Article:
On Fri, Oct 01, 2004 at 09:34:35AM +1200, Frank March wrote:
From: Robert Gray [mailto:email@example.com]
Sent: Friday, 1 October 2004 7:30 a.m.
Keith Davidson wrote:
InternetNZ has already agreed to implement
DNSSEC. Waiting for the
resolution of the issue of "walking the zone" appears prudent.
The debate about "walking the zone" has centered on whether this is
actually an issue, luminaries such as Joe Abley and Bill Manning have
suggested that it is not. Others, well DPF, has suggested that it is.
The debate is much wider than this. It amounts to whether or not a
technical standard circumvents a wider policy issue relating to access to
the zone file and WHOIS data.
flattery will get you nowhere. :) First off, (to Mr Grey)
I made no such suggestion. It is an issue, but the terms of
reference are cloudy. Below is an attempt to clarify.
the technical nits on zone enumeration vis usefulness to
spammers boils down to one of degree. e.g. how much of
the zone is needed to be useful to spammers and how current
the data needs to be.
spammers can and do use existing, well populated caching servers
to harvest domains or will "slow-poll" authoritatve servers to
build up their "client" lists. Coupling this database with
the (unfortunate) IETF sactioned suite of role-accounts gives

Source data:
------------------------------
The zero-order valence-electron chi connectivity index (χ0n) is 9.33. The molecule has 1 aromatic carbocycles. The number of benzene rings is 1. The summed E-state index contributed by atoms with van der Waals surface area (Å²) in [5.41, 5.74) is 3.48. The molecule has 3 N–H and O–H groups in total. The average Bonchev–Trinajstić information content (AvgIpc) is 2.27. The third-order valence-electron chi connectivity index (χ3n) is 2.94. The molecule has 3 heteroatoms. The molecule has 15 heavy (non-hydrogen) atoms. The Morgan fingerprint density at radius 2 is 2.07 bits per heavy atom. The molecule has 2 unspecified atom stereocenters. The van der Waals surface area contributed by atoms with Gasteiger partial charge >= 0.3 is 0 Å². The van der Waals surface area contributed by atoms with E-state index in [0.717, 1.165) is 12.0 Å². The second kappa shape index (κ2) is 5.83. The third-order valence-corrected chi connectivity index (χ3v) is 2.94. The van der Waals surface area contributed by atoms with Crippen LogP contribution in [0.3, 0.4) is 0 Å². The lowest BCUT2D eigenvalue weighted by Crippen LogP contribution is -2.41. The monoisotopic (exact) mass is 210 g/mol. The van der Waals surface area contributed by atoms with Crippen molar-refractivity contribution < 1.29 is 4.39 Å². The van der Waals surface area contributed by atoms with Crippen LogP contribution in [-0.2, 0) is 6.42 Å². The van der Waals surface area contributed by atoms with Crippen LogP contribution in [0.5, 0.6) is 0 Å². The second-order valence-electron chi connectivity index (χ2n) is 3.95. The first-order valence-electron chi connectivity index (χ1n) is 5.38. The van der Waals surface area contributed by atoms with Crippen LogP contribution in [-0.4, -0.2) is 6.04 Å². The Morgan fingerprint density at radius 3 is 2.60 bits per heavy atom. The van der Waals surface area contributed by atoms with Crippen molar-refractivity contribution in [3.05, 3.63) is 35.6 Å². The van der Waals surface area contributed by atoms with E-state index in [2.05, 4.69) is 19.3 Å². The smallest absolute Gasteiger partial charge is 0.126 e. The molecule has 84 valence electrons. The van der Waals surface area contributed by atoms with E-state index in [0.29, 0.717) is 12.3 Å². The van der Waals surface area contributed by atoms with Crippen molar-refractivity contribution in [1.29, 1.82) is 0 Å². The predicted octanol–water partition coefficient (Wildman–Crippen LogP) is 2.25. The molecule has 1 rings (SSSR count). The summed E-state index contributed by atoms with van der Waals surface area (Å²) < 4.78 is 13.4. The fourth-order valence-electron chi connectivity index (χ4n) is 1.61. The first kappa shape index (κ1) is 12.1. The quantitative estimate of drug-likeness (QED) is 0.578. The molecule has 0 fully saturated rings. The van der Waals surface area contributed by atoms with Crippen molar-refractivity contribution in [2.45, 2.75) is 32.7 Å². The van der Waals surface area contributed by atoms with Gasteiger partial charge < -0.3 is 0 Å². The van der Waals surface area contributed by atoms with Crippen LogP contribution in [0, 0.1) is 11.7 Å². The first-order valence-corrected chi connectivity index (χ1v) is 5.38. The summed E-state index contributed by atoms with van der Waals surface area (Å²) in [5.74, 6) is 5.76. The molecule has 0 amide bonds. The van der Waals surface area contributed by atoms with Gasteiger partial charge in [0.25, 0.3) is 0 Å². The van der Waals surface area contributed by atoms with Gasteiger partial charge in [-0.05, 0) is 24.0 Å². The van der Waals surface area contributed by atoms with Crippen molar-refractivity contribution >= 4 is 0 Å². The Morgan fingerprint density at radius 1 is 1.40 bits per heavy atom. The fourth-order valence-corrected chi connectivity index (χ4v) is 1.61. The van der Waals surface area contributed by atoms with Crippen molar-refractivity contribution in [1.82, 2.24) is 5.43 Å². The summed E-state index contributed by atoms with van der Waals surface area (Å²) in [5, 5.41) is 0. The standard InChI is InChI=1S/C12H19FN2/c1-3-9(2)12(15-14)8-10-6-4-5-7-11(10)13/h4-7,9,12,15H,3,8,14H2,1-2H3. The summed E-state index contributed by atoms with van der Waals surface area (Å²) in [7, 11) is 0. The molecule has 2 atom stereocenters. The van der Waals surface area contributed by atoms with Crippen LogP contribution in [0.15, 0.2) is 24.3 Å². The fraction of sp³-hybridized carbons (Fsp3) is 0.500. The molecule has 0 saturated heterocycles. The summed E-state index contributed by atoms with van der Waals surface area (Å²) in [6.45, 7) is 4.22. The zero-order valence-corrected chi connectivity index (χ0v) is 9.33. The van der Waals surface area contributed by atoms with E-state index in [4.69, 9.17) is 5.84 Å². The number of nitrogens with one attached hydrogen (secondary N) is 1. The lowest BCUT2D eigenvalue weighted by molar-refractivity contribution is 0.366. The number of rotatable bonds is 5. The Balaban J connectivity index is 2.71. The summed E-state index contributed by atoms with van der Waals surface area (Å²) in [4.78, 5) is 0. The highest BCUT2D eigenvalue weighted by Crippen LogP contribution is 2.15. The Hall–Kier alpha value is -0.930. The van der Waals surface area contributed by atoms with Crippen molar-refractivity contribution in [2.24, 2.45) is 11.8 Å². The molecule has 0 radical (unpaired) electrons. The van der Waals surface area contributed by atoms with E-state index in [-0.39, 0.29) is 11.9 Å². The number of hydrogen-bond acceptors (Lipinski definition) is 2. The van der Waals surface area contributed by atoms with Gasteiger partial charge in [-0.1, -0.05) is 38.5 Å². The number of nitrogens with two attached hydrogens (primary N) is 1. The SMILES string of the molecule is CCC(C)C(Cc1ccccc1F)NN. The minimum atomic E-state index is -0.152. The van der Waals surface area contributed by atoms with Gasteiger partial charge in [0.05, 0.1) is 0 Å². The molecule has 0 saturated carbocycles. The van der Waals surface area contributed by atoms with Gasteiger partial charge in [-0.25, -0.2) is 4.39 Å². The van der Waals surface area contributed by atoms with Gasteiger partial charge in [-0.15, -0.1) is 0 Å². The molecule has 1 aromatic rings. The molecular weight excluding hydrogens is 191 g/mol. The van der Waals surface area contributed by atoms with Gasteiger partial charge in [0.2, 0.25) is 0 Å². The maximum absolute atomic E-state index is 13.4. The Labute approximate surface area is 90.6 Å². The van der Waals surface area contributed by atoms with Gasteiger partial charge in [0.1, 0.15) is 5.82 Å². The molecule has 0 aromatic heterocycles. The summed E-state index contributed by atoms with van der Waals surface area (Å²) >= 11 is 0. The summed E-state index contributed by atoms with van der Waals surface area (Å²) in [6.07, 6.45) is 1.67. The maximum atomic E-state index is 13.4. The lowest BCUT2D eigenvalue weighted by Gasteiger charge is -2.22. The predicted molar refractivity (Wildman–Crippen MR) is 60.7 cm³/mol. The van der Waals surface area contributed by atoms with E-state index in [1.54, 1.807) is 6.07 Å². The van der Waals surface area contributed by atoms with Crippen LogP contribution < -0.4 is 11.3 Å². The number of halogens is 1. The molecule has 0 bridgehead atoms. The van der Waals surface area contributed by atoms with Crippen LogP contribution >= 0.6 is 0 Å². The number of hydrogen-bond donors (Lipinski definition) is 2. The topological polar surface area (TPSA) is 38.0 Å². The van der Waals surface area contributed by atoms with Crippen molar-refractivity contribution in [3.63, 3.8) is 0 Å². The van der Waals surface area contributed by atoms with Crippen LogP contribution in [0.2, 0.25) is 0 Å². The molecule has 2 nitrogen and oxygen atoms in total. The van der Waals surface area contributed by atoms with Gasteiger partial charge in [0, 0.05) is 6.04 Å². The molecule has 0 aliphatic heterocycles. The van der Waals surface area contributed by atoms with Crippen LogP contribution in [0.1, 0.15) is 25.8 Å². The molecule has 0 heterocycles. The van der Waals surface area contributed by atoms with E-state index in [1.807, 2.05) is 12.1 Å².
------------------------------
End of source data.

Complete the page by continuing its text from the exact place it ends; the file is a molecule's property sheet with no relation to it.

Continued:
the perp a double opt-in database of active email addresses.
No DNSSEC tricks needed.
To protect against caching server pollution, DNSSEC will ensure
you are given back, in your DNSSEC-enabled query, the name of
the NEXT lable in the zone. This can be exploited to
enable "speed-walking" the zone. Trade off is cache server pollution
(injection of false records) vs. the potential of "speed-walking"
Again, a question of degree. Remember that the technical standard
(DNS) allows for enumeration, be it partial or full, by using single
queries - and no overt, "wider" policy issues can overlook that
the fine points of "bulk" access, via FTP or AXFR, are well defined
in policies; no problems there. Whois data is almost orthoginal.
If it is released, no amount of DNS "hiding" will help. The
current debate rages around the speed of which one can query the
DNS to build up a copy of the zone data.... again, a question of
i hope this will be my last word on this topic in this venue.
Chair, .nz Oversight committee